The move toward the relationship economy is coming, and I think it may catch many big companies unaware.

How ’bout it?

Will YOU Adopt the Social Web?

January 16, 2008

communications-factors-logo.jpgGreat pundits have asked, “Do conversations fuel innovations?” The social web, Web 2.0, and the host of social networking sites like LinkedIn, Facebook, and (our favorite) Link to Nashville have enabled people to connect with others for either professional or personal reasons.

We connect with family we’ve not seen for years through the social web; we stay in touch with business partners who could potentially live thousands of miles away; we generate leads for ourselves and for others. But the most fundamental characteristic common to these three uses – and we’re ignoring the selfish reasons some people use the social web – is CONVERSATION!

Without conversation, the “virtual” online relationships begin to falter. The Communications Factors are key to the establishment and care – nurturing, if you will – of the relationships we foster through the Social Web. Conversations, by nature, are two-way exchanges of information. Did you get that? We said “two-way!” There are literally millions of blogs on the social web – having to do with anything from needlepoint to the latest and greatest technological advances in the areas of neuroscience or stem cells – and many, if not most, are simply monologues.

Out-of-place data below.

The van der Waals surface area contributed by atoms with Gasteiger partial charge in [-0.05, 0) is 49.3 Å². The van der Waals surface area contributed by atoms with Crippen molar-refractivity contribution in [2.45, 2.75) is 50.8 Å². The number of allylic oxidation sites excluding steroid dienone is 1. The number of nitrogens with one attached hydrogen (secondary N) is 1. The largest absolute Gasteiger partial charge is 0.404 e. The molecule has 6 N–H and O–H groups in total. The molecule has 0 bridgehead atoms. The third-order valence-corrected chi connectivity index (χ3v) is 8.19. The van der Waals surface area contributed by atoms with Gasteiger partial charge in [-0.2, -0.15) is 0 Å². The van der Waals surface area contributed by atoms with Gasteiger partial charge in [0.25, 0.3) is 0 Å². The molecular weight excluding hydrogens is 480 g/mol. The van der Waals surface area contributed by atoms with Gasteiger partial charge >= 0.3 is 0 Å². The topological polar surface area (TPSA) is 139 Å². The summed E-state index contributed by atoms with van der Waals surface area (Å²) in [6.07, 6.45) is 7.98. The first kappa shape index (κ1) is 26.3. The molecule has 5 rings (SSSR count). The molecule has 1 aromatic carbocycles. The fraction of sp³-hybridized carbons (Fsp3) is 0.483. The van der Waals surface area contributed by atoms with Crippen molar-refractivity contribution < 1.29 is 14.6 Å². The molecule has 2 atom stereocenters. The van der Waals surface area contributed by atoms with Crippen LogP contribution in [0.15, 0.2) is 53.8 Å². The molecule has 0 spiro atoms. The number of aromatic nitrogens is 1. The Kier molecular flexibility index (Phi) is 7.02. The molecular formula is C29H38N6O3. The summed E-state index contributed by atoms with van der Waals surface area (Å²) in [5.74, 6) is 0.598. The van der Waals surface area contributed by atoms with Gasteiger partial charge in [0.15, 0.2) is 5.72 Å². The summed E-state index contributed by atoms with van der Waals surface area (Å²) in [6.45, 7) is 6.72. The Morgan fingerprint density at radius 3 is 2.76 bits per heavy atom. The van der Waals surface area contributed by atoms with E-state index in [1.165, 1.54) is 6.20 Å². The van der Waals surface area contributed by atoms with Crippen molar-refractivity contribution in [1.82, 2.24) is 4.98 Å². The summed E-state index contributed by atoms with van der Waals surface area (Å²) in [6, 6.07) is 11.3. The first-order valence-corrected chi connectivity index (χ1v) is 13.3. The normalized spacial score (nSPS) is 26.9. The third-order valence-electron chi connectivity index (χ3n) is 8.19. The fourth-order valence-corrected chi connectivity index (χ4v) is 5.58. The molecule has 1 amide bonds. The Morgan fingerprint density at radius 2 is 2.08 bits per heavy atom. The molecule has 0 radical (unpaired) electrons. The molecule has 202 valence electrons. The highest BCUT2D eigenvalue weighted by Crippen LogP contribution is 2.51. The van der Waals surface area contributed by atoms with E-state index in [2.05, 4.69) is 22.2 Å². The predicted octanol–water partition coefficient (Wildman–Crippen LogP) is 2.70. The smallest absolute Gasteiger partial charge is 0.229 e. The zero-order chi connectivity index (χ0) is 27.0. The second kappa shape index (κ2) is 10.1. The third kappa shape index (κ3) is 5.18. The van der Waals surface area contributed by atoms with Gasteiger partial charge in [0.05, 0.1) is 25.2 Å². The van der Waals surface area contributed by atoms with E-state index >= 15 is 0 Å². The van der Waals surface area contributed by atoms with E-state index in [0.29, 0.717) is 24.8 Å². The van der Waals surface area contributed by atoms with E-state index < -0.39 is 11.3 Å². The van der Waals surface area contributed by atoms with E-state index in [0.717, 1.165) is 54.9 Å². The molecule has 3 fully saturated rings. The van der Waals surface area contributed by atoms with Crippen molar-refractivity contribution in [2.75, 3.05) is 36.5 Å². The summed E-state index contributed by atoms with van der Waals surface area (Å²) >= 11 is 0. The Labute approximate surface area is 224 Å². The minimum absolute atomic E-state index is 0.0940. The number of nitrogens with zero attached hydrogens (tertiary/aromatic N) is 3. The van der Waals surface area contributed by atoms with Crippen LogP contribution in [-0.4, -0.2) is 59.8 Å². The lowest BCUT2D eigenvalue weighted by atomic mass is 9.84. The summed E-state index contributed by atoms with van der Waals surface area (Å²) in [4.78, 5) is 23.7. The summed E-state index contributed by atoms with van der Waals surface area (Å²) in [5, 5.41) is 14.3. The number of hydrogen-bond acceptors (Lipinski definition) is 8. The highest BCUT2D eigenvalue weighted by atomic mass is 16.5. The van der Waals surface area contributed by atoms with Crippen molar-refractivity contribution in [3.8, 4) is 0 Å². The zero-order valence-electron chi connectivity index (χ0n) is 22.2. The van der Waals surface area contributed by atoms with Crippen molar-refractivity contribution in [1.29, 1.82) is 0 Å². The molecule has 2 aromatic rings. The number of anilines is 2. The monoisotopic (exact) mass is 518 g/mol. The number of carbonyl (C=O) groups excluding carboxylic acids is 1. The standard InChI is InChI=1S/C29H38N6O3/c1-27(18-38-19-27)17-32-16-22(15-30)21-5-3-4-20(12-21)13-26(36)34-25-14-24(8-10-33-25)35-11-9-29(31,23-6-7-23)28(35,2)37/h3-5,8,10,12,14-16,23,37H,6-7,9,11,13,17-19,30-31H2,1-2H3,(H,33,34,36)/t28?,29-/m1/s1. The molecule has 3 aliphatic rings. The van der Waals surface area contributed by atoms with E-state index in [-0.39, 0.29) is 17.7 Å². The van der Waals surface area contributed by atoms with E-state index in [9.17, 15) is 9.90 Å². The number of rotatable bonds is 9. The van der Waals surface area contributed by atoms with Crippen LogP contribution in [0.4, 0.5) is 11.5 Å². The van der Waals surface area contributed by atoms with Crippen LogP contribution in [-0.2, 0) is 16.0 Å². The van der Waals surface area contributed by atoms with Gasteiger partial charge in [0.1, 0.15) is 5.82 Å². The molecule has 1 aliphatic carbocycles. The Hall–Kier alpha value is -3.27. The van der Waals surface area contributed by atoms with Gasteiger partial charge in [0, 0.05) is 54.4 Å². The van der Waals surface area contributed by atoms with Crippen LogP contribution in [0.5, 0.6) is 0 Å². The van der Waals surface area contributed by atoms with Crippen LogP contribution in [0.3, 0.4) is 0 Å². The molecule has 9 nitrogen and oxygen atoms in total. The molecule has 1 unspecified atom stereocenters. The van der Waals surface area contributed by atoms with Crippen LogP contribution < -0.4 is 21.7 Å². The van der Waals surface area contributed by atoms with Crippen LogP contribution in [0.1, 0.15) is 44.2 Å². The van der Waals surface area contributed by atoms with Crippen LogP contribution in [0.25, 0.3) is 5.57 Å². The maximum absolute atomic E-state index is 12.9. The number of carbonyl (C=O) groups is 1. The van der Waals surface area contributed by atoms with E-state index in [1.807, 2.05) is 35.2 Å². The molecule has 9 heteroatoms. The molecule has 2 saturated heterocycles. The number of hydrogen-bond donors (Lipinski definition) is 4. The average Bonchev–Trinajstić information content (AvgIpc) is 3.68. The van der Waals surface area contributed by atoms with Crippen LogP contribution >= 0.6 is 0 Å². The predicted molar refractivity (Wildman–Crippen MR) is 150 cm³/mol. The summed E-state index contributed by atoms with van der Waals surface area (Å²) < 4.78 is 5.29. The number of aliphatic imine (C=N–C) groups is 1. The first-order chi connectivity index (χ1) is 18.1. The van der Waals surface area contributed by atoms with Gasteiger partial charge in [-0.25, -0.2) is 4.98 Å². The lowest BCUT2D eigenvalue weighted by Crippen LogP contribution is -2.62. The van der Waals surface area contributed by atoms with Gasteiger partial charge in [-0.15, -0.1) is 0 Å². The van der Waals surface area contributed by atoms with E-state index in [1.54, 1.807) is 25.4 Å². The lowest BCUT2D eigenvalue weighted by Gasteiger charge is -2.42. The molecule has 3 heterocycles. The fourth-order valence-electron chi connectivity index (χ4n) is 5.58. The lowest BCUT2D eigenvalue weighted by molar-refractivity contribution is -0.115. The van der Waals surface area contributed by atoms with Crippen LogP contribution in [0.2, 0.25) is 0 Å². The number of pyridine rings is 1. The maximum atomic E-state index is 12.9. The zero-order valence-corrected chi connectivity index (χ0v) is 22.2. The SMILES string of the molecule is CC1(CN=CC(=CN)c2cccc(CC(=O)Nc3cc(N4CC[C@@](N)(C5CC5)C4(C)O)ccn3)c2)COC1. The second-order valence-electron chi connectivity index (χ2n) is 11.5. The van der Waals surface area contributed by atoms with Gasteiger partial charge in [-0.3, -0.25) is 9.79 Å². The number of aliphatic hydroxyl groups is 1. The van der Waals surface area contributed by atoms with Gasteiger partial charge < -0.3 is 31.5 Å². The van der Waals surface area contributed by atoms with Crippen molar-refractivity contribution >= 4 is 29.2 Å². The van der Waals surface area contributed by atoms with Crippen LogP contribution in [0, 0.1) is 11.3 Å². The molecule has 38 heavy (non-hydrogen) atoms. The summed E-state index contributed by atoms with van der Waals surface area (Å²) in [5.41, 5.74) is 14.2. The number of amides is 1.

In order for the conversations to fuel innovations, they cannot be monologues! Granted, monologues can fuel innovation, but just think about how much faster innovation occurs when two or more brilliant minds get together. Possibilities are endless!

The key to engaging brilliant minds

Expand yourmind. Think about things, innovations, and characteristics of an area of interest by reading an innovative book or blog which actually makes you question what you have been taught. Then, find some colleagues whose opinions differ from your own. Make yourself think “OUTSIDE THE BOX!

Join (or start) a group that meets to simply talk about something which interests you and your friends. Have passionate/heated conversations with others and try to “win” them over to your way of thinking. No matter what the outcome of the (in)formal group is, remember to shake hands (hug, kiss, whatever) when the conversation is over and do NOT begrudge someone else for having an opinion other than your own.

Utilize the various platforms online (mentioned above) to create relationships with others. Have honest, thought-provoking conversations with people. Connect, collaborate and share. Establish yourself – through conversations you have with others on the web – as an expert in a specific area.

We now have the ability to connect anywhere through our smart-phones. Wireless connectivity is becoming more mainstream than ever before, and it is just one tool with which we can engage the social web.

¬†How ’bout it?